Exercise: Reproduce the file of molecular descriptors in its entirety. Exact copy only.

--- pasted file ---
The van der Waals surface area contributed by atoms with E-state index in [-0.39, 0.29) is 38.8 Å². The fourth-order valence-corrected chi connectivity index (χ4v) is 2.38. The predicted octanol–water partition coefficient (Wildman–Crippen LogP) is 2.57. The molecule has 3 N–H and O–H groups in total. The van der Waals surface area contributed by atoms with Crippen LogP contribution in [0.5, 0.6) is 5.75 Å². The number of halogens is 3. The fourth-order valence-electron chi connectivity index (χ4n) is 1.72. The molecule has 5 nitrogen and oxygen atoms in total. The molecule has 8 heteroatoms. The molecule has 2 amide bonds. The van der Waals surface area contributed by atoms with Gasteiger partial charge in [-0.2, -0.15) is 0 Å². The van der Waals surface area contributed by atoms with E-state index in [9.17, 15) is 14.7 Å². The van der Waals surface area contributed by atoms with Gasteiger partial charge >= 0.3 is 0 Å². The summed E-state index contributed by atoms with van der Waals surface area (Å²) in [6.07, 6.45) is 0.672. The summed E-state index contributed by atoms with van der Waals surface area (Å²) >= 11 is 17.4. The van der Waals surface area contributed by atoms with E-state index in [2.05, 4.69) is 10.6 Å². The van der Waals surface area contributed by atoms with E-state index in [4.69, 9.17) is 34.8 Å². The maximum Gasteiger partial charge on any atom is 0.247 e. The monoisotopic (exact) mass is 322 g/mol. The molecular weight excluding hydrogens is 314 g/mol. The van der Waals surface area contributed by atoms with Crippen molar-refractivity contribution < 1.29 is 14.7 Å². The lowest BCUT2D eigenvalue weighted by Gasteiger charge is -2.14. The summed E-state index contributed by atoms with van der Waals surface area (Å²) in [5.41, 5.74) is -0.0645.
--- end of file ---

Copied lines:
The van der Waals surface area contributed by atoms with E-state index in [-0.39, 0.29) is 38.8 Å². The fourth-order valence-corrected chi connectivity index (χ4v) is 2.38. The predicted octanol–water partition coefficient (Wildman–Crippen LogP) is 2.57. The molecule has 3 N–H and O–H groups in total. The van der Waals surface area contributed by atoms with Crippen LogP contribution in [0.5, 0.6) is 5.75 Å². The number of halogens is 3. The fourth-order valence-electron chi connectivity index (χ4n) is 1.72. The molecule has 5 nitrogen and oxygen atoms in total. The molecule has 8 heteroatoms. The molecule has 2 amide bonds. The van der Waals surface area contributed by atoms with Gasteiger partial charge in [-0.2, -0.15) is 0 Å². The van der Waals surface area contributed by atoms with E-state index in [9.17, 15) is 14.7 Å². The van der Waals surface area contributed by atoms with Gasteiger partial charge >= 0.3 is 0 Å². The summed E-state index contributed by atoms with van der Waals surface area (Å²) in [6.07, 6.45) is 0.672. The summed E-state index contributed by atoms with van der Waals surface area (Å²) >= 11 is 17.4. The van der Waals surface area contributed by atoms with E-state index in [2.05, 4.69) is 10.6 Å². The van der Waals surface area contributed by atoms with E-state index in [4.69, 9.17) is 34.8 Å². The maximum Gasteiger partial charge on any atom is 0.247 e. The monoisotopic (exact) mass is 322 g/mol. The molecular weight excluding hydrogens is 314 g/mol. The van der Waals surface area contributed by atoms with Crippen molar-refractivity contribution < 1.29 is 14.7 Å². The lowest BCUT2D eigenvalue weighted by Gasteiger charge is -2.14. The summed E-state index contributed by atoms with van der Waals surface area (Å²) in [5.41, 5.74) is -0.0645.